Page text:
Wednesday, May 26, 2010

The Bone Yard


By Mark W. Danielson

Why are all these airliners in the desert? In a word, they’re being preserved. Aircraft bone yards are a testament to the WWII B-24 bomber, Lady Be Good. You see, on April 4, 1943, the Lady Be Good and 24 other airplanes took off from Soluch Airstrip in Libya to bomb the port at Naples, Italy, but things didn’t go as planned. Strong winds and poor visibility forced the bombers to take off in small groups, and Lady was one of the last to depart. Fatefully, engine problems forced the other two bombers to turn back leaving Lady alone and well behind. Lady attempted to join the bomber group prior to the target, but poor communication and crew inexperience made this impossible. Arriving too late, Lady dumped her bombs into the ocean and attempted to return to base, but somehow during this journey, managed to vanish without a trace.


Fifteen years later, a British oil exploration team spotted aircraft wreckage in the desert and decided to investigate. The markings on the nose revealed it was Lady Be Good. Other than her fuselage breaking apart just behind the wings, the B-24 was in remarkable condition. Her guns fired, her engine oil was good; even her tires had pressure. This revelation prompted the US government to “mothball” its aging aircraft at Davis Monthan Air Force base near Tucson. Since then, aircraft stored at the so-called “Bone Yard” have been used for spare parts, put back into service as drones, and sometimes put back into service as line aircraft.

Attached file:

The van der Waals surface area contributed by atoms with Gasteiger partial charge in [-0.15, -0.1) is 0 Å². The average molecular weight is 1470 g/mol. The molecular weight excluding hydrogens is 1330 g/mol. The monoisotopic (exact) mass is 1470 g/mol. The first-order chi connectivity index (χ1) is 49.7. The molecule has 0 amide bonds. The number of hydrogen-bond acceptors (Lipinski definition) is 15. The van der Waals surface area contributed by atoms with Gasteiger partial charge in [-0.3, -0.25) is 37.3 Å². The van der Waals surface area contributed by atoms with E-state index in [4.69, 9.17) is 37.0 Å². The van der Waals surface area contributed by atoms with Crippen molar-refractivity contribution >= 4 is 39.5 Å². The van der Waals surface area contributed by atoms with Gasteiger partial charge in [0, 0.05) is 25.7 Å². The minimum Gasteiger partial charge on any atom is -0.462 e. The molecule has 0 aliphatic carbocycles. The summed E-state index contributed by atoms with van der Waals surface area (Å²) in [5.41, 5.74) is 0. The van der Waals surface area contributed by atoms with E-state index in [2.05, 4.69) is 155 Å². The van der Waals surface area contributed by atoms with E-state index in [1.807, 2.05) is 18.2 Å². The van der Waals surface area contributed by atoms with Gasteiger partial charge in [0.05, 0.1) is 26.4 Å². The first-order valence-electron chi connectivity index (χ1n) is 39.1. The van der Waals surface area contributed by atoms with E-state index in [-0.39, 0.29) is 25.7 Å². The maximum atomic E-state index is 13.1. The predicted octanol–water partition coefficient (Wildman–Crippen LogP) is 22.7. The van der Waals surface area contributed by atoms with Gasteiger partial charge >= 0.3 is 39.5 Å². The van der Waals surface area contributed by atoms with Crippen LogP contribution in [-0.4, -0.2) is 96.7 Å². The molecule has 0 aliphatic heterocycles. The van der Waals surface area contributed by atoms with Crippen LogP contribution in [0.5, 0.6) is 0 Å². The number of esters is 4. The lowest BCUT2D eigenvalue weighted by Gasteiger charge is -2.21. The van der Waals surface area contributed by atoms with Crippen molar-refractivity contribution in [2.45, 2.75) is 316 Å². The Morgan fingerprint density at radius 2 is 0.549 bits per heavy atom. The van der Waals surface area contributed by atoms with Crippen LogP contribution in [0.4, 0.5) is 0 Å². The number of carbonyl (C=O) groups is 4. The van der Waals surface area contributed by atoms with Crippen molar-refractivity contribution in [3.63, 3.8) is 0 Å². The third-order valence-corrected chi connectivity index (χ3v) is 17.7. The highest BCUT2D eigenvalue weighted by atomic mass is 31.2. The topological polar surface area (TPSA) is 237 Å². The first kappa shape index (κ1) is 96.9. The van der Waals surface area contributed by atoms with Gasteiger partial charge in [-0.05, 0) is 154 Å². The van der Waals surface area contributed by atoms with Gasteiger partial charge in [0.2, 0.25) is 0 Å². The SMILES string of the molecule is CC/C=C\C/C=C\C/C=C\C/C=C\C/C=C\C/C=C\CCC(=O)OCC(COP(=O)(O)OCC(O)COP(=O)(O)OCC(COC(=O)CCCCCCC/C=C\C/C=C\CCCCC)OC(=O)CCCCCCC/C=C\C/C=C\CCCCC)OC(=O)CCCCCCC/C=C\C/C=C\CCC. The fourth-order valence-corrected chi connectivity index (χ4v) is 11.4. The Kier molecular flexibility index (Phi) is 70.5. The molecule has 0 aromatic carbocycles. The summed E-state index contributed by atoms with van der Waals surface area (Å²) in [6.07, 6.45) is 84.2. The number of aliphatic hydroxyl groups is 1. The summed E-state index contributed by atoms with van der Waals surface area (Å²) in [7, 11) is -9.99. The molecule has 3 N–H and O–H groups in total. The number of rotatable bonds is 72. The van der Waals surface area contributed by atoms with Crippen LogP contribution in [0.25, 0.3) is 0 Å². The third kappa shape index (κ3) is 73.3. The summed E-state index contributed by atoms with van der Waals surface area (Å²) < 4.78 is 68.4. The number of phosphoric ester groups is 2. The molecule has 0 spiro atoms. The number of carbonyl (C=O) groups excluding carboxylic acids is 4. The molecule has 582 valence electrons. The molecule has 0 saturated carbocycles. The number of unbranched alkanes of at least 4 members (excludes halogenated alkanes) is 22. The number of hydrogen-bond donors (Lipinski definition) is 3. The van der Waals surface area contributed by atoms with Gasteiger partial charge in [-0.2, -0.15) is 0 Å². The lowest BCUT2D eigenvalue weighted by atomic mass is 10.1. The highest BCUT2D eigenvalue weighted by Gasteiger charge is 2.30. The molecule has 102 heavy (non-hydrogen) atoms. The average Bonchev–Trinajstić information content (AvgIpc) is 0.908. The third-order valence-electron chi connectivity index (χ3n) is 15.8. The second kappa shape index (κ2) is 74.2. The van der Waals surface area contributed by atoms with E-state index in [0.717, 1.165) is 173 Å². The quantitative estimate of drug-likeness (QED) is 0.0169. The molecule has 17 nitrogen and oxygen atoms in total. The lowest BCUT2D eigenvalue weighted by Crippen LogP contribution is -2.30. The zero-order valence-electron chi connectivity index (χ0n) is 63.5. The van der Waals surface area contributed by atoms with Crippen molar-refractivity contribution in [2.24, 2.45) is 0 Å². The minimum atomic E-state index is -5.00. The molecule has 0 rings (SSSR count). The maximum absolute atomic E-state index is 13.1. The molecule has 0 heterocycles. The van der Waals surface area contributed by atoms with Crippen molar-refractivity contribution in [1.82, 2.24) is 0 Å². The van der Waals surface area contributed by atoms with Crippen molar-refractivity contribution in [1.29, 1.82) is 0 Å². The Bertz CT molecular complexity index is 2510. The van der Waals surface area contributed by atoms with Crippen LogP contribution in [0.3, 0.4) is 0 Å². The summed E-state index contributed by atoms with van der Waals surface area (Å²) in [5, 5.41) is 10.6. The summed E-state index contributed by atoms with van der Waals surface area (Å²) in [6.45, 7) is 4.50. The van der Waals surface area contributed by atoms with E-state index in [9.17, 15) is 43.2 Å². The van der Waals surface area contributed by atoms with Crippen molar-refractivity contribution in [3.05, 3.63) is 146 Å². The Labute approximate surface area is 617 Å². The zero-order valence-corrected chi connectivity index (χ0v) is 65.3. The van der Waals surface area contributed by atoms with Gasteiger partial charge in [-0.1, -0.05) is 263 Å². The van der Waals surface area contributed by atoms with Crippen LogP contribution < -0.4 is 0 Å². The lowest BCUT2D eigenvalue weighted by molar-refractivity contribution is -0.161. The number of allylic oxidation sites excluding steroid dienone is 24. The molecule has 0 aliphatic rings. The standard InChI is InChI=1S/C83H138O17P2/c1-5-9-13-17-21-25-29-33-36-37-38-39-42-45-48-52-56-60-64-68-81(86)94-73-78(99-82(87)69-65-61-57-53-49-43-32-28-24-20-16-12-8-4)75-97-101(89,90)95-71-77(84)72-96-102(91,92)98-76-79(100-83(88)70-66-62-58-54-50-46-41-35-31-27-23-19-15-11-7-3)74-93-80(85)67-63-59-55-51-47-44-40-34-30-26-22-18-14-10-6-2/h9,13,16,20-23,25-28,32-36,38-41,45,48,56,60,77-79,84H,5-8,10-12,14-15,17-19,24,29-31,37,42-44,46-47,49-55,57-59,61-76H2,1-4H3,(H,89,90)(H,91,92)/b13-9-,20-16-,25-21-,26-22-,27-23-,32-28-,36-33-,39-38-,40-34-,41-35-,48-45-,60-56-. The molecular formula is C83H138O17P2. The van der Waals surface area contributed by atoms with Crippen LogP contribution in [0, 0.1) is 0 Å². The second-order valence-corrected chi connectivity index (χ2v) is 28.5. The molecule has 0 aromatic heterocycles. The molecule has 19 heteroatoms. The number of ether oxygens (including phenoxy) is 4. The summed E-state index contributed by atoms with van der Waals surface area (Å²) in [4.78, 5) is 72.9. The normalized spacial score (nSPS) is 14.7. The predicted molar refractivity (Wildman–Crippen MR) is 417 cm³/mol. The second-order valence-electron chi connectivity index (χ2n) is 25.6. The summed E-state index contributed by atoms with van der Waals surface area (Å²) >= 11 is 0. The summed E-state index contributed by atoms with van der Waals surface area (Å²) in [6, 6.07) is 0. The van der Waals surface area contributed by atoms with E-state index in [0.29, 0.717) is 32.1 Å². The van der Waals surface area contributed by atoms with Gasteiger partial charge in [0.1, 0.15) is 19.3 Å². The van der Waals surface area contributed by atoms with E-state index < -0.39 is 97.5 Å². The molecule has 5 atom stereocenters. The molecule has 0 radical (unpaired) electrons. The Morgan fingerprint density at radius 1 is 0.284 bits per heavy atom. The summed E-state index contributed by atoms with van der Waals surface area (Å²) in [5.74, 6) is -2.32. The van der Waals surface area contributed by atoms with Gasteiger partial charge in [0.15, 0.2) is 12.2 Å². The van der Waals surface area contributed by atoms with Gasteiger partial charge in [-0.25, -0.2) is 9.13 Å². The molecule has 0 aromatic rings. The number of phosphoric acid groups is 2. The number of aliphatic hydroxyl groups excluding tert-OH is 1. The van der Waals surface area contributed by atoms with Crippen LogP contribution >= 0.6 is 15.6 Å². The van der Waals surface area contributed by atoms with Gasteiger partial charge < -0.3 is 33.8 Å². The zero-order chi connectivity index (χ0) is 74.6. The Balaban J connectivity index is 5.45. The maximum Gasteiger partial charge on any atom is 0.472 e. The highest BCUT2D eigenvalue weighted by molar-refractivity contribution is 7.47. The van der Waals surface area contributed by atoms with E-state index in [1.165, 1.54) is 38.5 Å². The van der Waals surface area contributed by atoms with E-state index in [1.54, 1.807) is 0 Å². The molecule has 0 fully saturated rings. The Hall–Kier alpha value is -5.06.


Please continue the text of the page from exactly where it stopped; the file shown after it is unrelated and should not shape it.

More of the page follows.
Many years later, a surplus of commercial airliners led to civilian Bone Yards at Marana Airpark near Phoenix, Mojave, and the former George Air Force Base near Victorville, which is shown in the above photo. Sharp eyes will spot aircraft from a variety of airlines, including FedEx. FedEx has since returned several of these airplanes to service while storing others that are awaiting modification.

Mothballed aircraft have served other purposes as well, such as law enforcement hijacking/hostage training, movie sets, and music video backdrops. If these planes could speak, they would all have tremendous stories. Sadly, most of the bone yard aircraft await their fate of becoming recycled scrap metal.

For mystery writers, what better setting is there to hide a hostage or dump a body than a yard full of ghost planes? A setting like this offers endless opportunities. A visit to your local aviation museum may be enough to inspire a future story.



14 comments:

Jean Henry Mead said...

Enjoyed your aricle Mark. Speaking of bodies, did they find any trace of the Lady Be Good's crew?

Mark W. Danielson said...

Five of the crew members walked for miles -- unfortunately in the wrong direction. One kept a log of their trek and is documented in the book Lady Be Good. It's a sad tale of bad luck and fate. Still, their legacy lives on at the Air Force Museum at Wright Patterson AFB, and in the bone yards.

Pat Browning said...

Wasn't this episode made into a movie starring Jimmy Stewart?

Pat Browning

Mark W. Danielson said...

Pat, I believe you're thinking of Flight of the Phoenix, which did star Jimmy Stewart. The single-engine plane they made from a twin actually flew with dummy people mounted on the wing. Paul Mantz was the pilot and died in the crash shortly after it took off. Paul and Frank Tallman were legends in filming aviation scenes. Of course, today's special effects have replaced all that . . .